When it comes to children in California and lead exposure, James R. Williams doesn’t back down. As the Santa Clara County Counsel, he held steady for nearly 20 years in a legal battle that held former lead paint manufacturers accountable for promoting lead paint for use in homes despite its known toxicity. These days, he’s gearing up for another fight — and this time it’s with the federal government.
Santa Clara County is a diverse, majority-minority county of nearly 2 million people in the heart of California’s wealthy Silicon Valley. As of January 1, it’s also possibly the first county in the nation to ban the sale of toxic leaded aviation fuel at its two general aviation airports. The Santa Clara County Board of Supervisors passed the ban last August as an immediate stop-gap to reduce the airborne lead emissions that pollute the neighborhoods surrounding the Reid-Hillview Airport. That airport is among the airfields listed by the Environmental Protection Agency, or EPA, as most likely to exceed federal air quality standards for lead because of leaded aviation gasoline emissions.
A study commissioned by the county found that children in the predominantly Latino neighborhoods around Reid-Hillview Airport in East San Jose are being poisoned by lead. Children within half a mile of the airport experience substantially higher increases in blood lead levels during high traffic periods of piston-engine airplanes, which are small gasoline-powered aircraft — levels that surpass the increases experienced by children of Flint, Michigan, during the height of that city’s lead water crisis, the researchers found.
“The ensemble of evidence compiled in this study supports the ‘compelling’ need to limit aviation lead emissions to safeguard the welfare and life chances of at-risk children around Reid-Hillview,” the study found. The Centers for Disease Control and Prevention has concluded that lead is not safe at any level in children’s bodies.
Williams’ office was part of a national coalition last year that pressed the EPA to classify leaded aviation gasoline air pollution as a danger to public health and the environment — what’s known in government-speak as an “endangerment finding.” Environmental and community activists across the country want the U.S. to address the dangers of leaded aviation fuel used by piston-engine aircraft, which are the largest remaining source of lead air emissions in the country, and say that government inaction continues to put people in harm’s way.
In January, the EPA announced that by year’s end it plans to issue a proposed endangerment finding, which determines whether lead emissions from piston-engine aircraft cause or contribute to air pollution that endangers public health. The process will include a public review and comment period, and a final decision on the endangerment finding by 2023. An EPA-issued finding on this matter would then allow the federal government to propose regulatory standards to address the harm caused by the toxic additive in aviation fuel. But this could take years, a delay that Williams says the communities who live around East San Jose’s Reid-Hillview Airport can’t afford.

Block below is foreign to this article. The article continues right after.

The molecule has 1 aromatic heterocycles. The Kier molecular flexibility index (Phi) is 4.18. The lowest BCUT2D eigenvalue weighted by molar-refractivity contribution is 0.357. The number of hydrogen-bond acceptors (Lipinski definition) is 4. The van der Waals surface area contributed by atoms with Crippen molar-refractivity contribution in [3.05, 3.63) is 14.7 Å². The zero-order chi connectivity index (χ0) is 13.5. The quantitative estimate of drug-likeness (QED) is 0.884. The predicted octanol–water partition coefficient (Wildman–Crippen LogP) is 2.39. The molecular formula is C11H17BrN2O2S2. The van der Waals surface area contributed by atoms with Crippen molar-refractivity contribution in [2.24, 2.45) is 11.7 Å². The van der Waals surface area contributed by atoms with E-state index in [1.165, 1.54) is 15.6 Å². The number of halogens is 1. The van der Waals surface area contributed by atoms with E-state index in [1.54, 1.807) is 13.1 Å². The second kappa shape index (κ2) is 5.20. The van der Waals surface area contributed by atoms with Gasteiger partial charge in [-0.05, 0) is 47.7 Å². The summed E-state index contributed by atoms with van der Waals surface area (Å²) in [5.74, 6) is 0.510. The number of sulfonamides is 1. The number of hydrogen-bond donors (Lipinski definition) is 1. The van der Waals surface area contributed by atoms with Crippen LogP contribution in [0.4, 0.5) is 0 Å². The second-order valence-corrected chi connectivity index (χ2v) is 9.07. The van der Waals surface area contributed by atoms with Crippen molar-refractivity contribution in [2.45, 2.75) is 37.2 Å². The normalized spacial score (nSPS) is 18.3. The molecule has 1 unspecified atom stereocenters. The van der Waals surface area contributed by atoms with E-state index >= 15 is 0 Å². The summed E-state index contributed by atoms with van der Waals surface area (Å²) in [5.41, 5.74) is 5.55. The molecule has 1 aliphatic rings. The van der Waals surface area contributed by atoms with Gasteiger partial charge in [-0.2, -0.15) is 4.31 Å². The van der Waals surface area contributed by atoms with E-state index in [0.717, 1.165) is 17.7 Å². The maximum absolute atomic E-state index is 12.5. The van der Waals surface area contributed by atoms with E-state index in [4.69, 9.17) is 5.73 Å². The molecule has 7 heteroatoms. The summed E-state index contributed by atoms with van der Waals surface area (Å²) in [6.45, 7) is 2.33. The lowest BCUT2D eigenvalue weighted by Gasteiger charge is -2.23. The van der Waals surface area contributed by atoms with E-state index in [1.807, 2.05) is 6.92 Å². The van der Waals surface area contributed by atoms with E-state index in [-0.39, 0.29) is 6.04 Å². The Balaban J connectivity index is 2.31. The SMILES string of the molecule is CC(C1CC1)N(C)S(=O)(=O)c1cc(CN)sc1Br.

“We have a crisis today, right here, right now in this neighborhood,” Williams told Grist. The county-owned Reid-Hillview poses one of the highest lead exposure risks of any general aviation airport in the nation due to its high traffic and setting in a densely populated urban center, he noted.
“We have been pushing for the EPA action,” Williams said. “We welcome it. We’re excited about it. We need nationwide action — that doesn’t address the harms that are happening to 13,000 children adjacent to Reid-Hillview airport right now.”
In December, the Federal Aviation Administration, or FAA, issued a notice informing Santa Clara County that it had launched an informal investigation into the ban, and called on the county to suspend the date the ban would go into effect. The county has remained firm on its decision to keep the ban in place, said Williams. In a response to the FAA, the county states that it has not banned the use of leaded fuel at the county airports, and that its actions — authorizing the use of county-owned fuel tanks exclusively for unleaded fuel and prohibiting the storage, sale, and distribution of leaded fuel — is consistent with the law.
After airport tenants, pilots, and aircraft owners filed complaints with the FAA claiming the prohibition is unreasonable, and would force higher performance planes to refuel elsewhere, the federal agency opened its investigation. Some pilots described the ban as “unjustly discriminatory” because some aircraft can only use 100LL fuel, which contains tetraethyl lead that is added so that high performance aircraft can safely operate. “We are deeply concerned about rushed timing and an increased risk of misfuelling in an airport network with fragmenting fuel supply,” stated one letter submitted to the FAA by a coalition of groups including the Aircraft Owners and Pilots Association.